Flat Pedal Foot Placement For Best Results

Jul 25, 2014
by James Wilson  
Your feet are an important contact point with the bike. Without your feet being in the right place you will pedal with less power, be less stable through technical trail sections and set yourself up for an overuse injury.

The problem is that most riders have been given the wrong idea about where to place their foot on their pedals. You see, we forget that at one point someone took a guess about where to place the foot on the pedal and today we simply take it as gospel.

But what if the original “pedal stroke theorists” were wrong? What if they didn’t realize that they were looking at things the wrong way and applying the wrong logic sequence to the problem?

In other words, what if the current advice about where to place your foot on the pedal is based on faulty logic in the first place?
But before we can even start getting into the logic sequence of where you want to place your foot on the pedal we need to back up and answer an even more important question…

Does pedaling a bike require an engineering based or a movement based solution?
For a lot of people this is the first time they have ever heard this question. They’ve always assumed that there was just one logic sequence you could use to arrive at the perfect pedal stroke so let me explain the difference.

And once I do you will see how important this question really is.

The engineering based solution looks at pedaling the bike from the bikes point of view – if we were going to design a machine to power this bike, what would we want it to do?

However, the movement based solution looks at things from the human organism’s point of view – how do we take the way the body is hardwired to optimally move and apply it to the bike?
For a long time the engineering based solution has been the dominate train of thought in pedal stroke theory. When you do that you can come up with all sorts of nifty ideas on how to add power to the pedal stroke.

The two most common pieces of advice from the engineering based solution are to pull up on the backstroke to keep even tension on the pedals and to place the ball of your foot over the axle of the pedal so you can push and pull through the ankle.

Both of these things make sense… in theory. If I was designing a machine from scratch to pedal a bike I’d have it pulling and pushing at the same time while also extending and pulling with every joint to add to the potential power.

The problem is that the human organism isn’t a machine and comes pre-wired with ways it likes to move. For example, when you push down hard with your lead leg there is an automatic activation of the muscles that retract the other leg. Your body is pre-hardwired for you to focus on pushing hard and letting the Passive Mechanics of the body reset the other leg to push down hard.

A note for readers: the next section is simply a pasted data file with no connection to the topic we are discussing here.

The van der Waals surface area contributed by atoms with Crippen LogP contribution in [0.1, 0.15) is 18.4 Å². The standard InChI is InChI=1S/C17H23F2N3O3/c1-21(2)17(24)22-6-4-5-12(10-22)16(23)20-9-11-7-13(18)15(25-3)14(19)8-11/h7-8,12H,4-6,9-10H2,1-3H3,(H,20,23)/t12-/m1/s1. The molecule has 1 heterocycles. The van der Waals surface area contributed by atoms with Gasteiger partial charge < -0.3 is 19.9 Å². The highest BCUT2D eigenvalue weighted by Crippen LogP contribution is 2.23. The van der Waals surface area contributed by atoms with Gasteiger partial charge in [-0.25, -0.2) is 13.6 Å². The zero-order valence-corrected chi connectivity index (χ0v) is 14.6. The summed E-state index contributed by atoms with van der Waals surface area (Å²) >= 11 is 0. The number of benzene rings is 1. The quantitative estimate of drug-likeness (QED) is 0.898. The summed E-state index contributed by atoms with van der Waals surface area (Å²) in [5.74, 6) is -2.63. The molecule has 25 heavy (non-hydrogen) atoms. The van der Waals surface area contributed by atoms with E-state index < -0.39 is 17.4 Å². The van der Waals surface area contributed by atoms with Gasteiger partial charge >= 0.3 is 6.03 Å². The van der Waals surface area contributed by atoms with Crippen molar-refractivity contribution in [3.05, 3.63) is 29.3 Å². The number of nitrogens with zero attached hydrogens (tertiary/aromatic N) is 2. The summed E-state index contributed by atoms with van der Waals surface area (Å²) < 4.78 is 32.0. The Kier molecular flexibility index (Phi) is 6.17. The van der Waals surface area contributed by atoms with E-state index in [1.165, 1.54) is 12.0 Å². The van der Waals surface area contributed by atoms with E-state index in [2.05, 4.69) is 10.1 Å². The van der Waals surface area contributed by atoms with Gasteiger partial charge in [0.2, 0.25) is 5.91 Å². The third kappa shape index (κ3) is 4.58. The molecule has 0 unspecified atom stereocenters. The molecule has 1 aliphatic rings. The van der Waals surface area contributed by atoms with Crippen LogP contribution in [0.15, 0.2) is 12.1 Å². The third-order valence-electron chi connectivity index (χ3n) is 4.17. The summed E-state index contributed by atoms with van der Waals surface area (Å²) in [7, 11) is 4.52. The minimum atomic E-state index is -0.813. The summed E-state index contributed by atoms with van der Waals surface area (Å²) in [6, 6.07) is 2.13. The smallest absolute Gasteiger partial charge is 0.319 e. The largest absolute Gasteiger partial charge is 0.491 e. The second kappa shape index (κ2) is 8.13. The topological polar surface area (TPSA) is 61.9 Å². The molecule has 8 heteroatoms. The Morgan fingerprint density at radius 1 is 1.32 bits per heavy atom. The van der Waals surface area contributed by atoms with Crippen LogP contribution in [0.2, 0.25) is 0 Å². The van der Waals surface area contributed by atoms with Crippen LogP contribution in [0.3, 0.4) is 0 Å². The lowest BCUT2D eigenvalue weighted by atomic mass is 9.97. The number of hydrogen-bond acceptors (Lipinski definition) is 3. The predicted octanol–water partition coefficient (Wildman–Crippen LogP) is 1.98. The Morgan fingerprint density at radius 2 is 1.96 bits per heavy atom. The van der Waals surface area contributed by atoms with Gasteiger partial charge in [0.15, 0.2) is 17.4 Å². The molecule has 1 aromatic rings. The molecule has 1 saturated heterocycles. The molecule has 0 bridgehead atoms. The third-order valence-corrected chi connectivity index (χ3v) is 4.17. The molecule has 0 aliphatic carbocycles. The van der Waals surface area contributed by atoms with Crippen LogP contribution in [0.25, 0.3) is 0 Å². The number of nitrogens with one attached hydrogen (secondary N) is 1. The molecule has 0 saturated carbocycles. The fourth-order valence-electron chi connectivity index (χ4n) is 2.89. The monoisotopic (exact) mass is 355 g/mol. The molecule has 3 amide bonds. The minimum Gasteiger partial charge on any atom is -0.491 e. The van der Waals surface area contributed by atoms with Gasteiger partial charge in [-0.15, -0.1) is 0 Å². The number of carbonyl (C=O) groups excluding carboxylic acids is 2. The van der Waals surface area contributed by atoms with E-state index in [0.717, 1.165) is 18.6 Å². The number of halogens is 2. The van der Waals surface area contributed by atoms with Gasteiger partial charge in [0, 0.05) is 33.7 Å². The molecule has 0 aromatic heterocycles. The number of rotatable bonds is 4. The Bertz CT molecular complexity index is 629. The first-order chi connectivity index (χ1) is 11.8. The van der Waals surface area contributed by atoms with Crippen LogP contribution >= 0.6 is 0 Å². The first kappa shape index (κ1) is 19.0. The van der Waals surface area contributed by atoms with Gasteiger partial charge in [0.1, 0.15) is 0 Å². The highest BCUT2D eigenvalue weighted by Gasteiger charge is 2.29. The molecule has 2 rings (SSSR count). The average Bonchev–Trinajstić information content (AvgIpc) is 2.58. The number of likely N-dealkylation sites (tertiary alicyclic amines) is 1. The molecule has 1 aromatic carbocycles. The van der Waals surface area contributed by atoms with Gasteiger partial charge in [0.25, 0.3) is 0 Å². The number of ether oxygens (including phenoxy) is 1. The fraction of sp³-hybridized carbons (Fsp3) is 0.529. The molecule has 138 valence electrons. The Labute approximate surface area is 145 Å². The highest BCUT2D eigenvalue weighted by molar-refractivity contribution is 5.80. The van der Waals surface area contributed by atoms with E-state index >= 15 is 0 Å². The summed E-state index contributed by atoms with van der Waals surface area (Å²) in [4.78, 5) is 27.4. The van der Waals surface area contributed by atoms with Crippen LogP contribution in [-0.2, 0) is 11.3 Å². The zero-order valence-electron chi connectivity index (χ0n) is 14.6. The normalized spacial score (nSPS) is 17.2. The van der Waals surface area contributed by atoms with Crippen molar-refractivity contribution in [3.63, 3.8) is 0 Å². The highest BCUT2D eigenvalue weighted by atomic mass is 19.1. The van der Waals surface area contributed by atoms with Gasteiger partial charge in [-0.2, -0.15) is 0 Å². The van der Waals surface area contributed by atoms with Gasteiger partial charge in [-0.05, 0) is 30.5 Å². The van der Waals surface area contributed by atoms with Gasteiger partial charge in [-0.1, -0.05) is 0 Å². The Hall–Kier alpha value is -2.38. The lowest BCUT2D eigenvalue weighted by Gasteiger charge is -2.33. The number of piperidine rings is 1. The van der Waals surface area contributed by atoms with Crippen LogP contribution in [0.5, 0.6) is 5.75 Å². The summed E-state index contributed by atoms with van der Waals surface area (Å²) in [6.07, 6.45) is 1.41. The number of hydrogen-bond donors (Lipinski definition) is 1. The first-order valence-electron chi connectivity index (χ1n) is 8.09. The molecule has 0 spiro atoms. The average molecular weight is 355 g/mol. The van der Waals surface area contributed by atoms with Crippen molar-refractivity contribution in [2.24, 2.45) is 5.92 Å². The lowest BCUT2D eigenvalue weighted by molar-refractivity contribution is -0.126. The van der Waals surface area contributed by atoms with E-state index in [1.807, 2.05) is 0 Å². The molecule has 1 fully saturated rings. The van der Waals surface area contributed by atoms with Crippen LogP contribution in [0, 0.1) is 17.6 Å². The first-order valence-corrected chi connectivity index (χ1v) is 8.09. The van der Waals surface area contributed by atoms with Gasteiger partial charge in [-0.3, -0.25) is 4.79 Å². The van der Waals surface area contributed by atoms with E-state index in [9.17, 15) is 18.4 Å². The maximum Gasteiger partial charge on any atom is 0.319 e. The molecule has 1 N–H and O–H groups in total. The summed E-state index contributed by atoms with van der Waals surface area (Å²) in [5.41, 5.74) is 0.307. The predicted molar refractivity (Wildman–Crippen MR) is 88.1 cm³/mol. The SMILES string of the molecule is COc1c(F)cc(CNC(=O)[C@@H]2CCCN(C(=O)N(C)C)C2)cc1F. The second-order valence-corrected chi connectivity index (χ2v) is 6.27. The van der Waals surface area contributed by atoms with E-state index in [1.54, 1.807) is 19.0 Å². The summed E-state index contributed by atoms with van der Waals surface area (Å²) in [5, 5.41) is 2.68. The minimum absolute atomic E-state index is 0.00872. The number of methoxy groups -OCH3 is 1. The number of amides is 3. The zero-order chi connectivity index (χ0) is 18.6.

Runners know that and this is why they don’t try to add forward power with the return of the trail leg. They instead focus on simply driving their lead leg into the ground.

You waste energy and start to lose power when you try to overcome the body’s pre-wired Passive Mechanics.
And this is exactly what you see in the Mornieux (et al. Int J Sports Med 2008; 29:817-822) and Korf (et al. Med Sci Sports Exerc 2007; 39:991-995) Cycling Efficiency Studies I have referenced in the Flat Pedal Revolution Manifesto.

This idea of a movement vs. engineering based solution extends to foot placement as well. From the engineering perspective you would want the ankle to extend so you could push through the ball of the foot. Heck, it even looks like how you run or walk so it has to have some basis in movement as well, right?

Again, not so fast.

When you look at the foot and lower leg from a movement based perspective you see that there are two very different ways for the lower leg to act.
The first is running, walking or jumping. In these activities you are wanting to move your center of gravity from over your base of support so you can change position in space. This does require a push off through the fore foot to “jump” in order to break contact with the ground so you can.

PR images

Pushing through the ball of the foot to propel ourselves forward.

But this isn’t the only way that we move. We also need to move in a way where our center of gravity stays on top of our base of support. Squatting and dead lifting in the gym are good examples, as are bending over to pick up a box or standing up from a chair in the everyday world.

When we move this way we want our feet to stay solidly planted to the ground for maximum balance, muscle recruitment and power transfer.
We don’t want to come up on the ball of the foot because it will actually decrease strength and balance.

PR images

Feet staying firmly planted on the ground.

The foot and lower leg act very differently in these two situations and so we should figure out which most closely resembles pedalling so we can apply it. And when we are pedalling our bikes we are not actually moving our center of gravity forward – we are pushing the pedals away from us and the bike is carrying our center of gravity with it.